Should You Let Your Baby Sleep Late in the Morning? Pros and Cons

Raising a baby comes with a myriad of questions about the best practices to ensure they grow up healthy and happy. One common query many parents have is about their baby's sleep schedule, particularly whether it's advisable to let their baby sleep late into the morning. There are several factors to consider when determining the best sleep practices for your infant. In this detailed guide, we will delve into the pros and cons of letting your baby sleep late in the morning, providing you with valuable insights to make informed decisions tailored to your family's needs.

Understanding Baby Sleep Needs

Babies require a lot of sleep. According to the American Academy of Pediatrics, newborns typically sleep about 16-17 hours a day, but only a few hours at a time. As they grow, the total number of hours gradually decreases, but sleep remains just as crucial for their development. By the age of one, most babies need approximately 14 hours of sleep over a 24-hour period.

This sleep is not just about quantity but also about quality and timing. Sleep cycles, including naps and nighttime sleep, are pivotal for cognitive and physical growth. The brain processes the day's learning, and the body grows and repairs tissue during sleep. Hence, setting a routine that syncs well with their natural circadian rhythms—is valuable.

The Pros of Letting Your Baby Sleep Late

1. Adjusted Family Schedules: For families with late schedules, allowing the baby to sleep later in the morning can align better with family dynamics. This can mean more meaningful interactions with both parents who might work late hours.

2. Improved Quality of Sleep: Some babies may sleep more soundly during the morning hours. This can be particularly true in environments where evenings are noisy or disruptive.

3. Growth and Development: Extra sleep in the morning might benefit babies who are particularly active or are going through growth spurts, as sleep is essential to their development.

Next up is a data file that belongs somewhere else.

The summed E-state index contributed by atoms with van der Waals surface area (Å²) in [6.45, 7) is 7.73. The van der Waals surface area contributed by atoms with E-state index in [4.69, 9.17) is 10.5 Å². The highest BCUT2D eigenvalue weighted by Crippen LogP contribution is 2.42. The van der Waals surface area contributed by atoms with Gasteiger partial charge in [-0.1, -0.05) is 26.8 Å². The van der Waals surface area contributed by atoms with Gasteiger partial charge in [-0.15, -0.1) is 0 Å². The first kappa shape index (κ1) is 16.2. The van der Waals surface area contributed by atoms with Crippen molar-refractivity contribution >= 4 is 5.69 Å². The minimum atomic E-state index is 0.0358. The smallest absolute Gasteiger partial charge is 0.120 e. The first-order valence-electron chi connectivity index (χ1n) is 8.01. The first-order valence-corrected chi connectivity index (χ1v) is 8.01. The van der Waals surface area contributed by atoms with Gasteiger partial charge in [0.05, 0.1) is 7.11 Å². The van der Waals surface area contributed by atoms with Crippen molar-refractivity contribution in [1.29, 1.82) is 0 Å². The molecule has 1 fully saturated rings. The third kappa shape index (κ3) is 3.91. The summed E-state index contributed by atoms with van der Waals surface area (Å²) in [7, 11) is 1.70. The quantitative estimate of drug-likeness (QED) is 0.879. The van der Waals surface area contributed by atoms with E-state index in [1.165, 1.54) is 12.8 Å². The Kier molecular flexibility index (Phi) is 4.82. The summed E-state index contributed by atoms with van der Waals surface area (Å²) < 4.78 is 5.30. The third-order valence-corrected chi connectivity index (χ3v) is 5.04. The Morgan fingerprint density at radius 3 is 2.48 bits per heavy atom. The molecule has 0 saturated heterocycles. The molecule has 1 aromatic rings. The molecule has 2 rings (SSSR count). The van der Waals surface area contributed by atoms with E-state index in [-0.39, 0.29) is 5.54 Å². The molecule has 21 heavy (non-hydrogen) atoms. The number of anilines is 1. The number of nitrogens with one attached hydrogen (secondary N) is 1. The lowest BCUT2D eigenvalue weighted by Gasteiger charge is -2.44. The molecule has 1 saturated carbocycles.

The Cons of Letting Your Baby Sleep Late

1. Disruption of Natural Circadian Rhythms: Sleeping in may shift a baby’s natural body clock, leading to difficulty in establishing a regular sleep pattern. This shift could impact not just sleep but also feeding schedules.

2. Challenges with Daytime Naps: Babies who wake up later might struggle to take their prescribed daytime naps. Missing naps or having irregular naps can lead to overtiredness, making it harder for them to sleep well at night.

3. Social Adjustments: Later mornings might make it challenging for babies to adjust to schedules required by daycare or playgroups, potentially affecting their social development.

Creating the Ideal Sleep Environment

Whether you decide to let your baby sleep late or wake them up early, creating an optimal sleep environment is essential. Blackout curtains can play a significant role in facilitating a sleep-friendly environment by blocking out external light sources that could disturb your baby’s sleep.

The Sleepout Portable Blackout Curtain is an excellent choice for parents looking to enhance their baby's sleep quality. These curtains are designed to provide complete darkness, helping to mimic nighttime conditions any time of the day. This is especially useful for maintaining a consistent sleep environment, regardless of external lighting or changing seasons.

Mother holding baby near blackout curtains

Tips for Managing Late Morning Sleep

If you opt to let your baby sleep later in the morning, consider these tips to manage their overall sleep health effectively:

1. Gradual Adjustments: Gradually adjust waking times if needed, rather than making abrupt changes to their schedule. This helps ease the transition and reduces stress for both baby and parents.

2. Consistent Routine: Stick to a consistent bedtime routine, even if the wake-up time is later. This could include dimming lights, feeding, changing, and using blackout curtains to signal that it’s time to wind down.

3. Monitor Sleep Cues: Be observant of your baby’s sleep cues and adjust the schedule accordingly. Babies often signal they are tired through cues such as rubbing eyes, yawning, and becoming fussy.


Deciding whether to let your baby sleep late in the morning depends heavily on your individual circumstances including your baby's health, your family's schedule, and your child's responsiveness to sleep patterns. The key is to create a nurturing environment that promotes good sleep habits, which are critical to your baby’s health and development. Remember, each decision you make is part of learning what works best for your family and can always be adjusted as needed to support your child as they grow.

For parents looking for solutions to improve their baby’s sleep environment, consider installing blackout curtains like those from Sleepout, which help create a dark, quiet setting conducive to sleep at any hour. Happy parenting!

Mother setting up blackout curtains
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